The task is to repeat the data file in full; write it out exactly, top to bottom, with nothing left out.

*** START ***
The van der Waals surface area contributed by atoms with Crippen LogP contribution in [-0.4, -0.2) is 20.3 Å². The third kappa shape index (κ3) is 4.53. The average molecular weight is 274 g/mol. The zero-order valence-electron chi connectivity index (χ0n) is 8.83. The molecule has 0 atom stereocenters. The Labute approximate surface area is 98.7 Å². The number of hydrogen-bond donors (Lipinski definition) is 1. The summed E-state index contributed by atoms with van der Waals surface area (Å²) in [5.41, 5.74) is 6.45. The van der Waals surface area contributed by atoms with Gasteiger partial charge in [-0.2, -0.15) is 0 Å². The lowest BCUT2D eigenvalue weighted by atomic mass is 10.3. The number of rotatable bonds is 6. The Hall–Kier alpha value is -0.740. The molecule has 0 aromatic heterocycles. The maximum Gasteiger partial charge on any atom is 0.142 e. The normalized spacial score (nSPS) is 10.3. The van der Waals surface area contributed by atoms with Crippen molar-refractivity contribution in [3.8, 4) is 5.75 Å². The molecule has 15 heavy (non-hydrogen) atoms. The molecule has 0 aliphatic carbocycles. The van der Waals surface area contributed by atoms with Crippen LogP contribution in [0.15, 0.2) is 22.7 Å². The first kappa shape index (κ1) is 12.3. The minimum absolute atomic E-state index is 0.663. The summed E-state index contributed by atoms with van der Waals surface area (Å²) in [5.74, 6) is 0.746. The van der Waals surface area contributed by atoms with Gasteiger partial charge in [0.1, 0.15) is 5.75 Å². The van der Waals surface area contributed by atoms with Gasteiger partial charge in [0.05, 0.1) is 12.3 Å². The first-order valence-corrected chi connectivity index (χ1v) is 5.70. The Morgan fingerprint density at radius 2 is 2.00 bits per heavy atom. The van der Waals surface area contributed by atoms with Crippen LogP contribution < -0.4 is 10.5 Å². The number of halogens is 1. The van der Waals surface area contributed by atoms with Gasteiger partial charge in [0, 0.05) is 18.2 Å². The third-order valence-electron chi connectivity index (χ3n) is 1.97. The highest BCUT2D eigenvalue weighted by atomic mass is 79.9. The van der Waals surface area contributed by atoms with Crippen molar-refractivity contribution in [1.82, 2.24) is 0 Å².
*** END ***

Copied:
The van der Waals surface area contributed by atoms with Crippen LogP contribution in [-0.4, -0.2) is 20.3 Å². The third kappa shape index (κ3) is 4.53. The average molecular weight is 274 g/mol. The zero-order valence-electron chi connectivity index (χ0n) is 8.83. The molecule has 0 atom stereocenters. The Labute approximate surface area is 98.7 Å². The number of hydrogen-bond donors (Lipinski definition) is 1. The summed E-state index contributed by atoms with van der Waals surface area (Å²) in [5.41, 5.74) is 6.45. The van der Waals surface area contributed by atoms with Gasteiger partial charge in [-0.2, -0.15) is 0 Å². The lowest BCUT2D eigenvalue weighted by atomic mass is 10.3. The number of rotatable bonds is 6. The Hall–Kier alpha value is -0.740. The molecule has 0 aromatic heterocycles. The maximum Gasteiger partial charge on any atom is 0.142 e. The normalized spacial score (nSPS) is 10.3. The van der Waals surface area contributed by atoms with Crippen molar-refractivity contribution in [3.8, 4) is 5.75 Å². The molecule has 15 heavy (non-hydrogen) atoms. The molecule has 0 aliphatic carbocycles. The van der Waals surface area contributed by atoms with Crippen LogP contribution in [0.15, 0.2) is 22.7 Å². The first kappa shape index (κ1) is 12.3. The minimum absolute atomic E-state index is 0.663. The summed E-state index contributed by atoms with van der Waals surface area (Å²) in [5.74, 6) is 0.746. The van der Waals surface area contributed by atoms with Gasteiger partial charge in [0.1, 0.15) is 5.75 Å². The van der Waals surface area contributed by atoms with Gasteiger partial charge in [0.05, 0.1) is 12.3 Å². The first-order valence-corrected chi connectivity index (χ1v) is 5.70. The Morgan fingerprint density at radius 2 is 2.00 bits per heavy atom. The van der Waals surface area contributed by atoms with Crippen LogP contribution < -0.4 is 10.5 Å². The number of halogens is 1. The van der Waals surface area contributed by atoms with Gasteiger partial charge in [0, 0.05) is 18.2 Å². The third-order valence-electron chi connectivity index (χ3n) is 1.97. The highest BCUT2D eigenvalue weighted by atomic mass is 79.9. The van der Waals surface area contributed by atoms with Crippen molar-refractivity contribution in [1.82, 2.24) is 0 Å².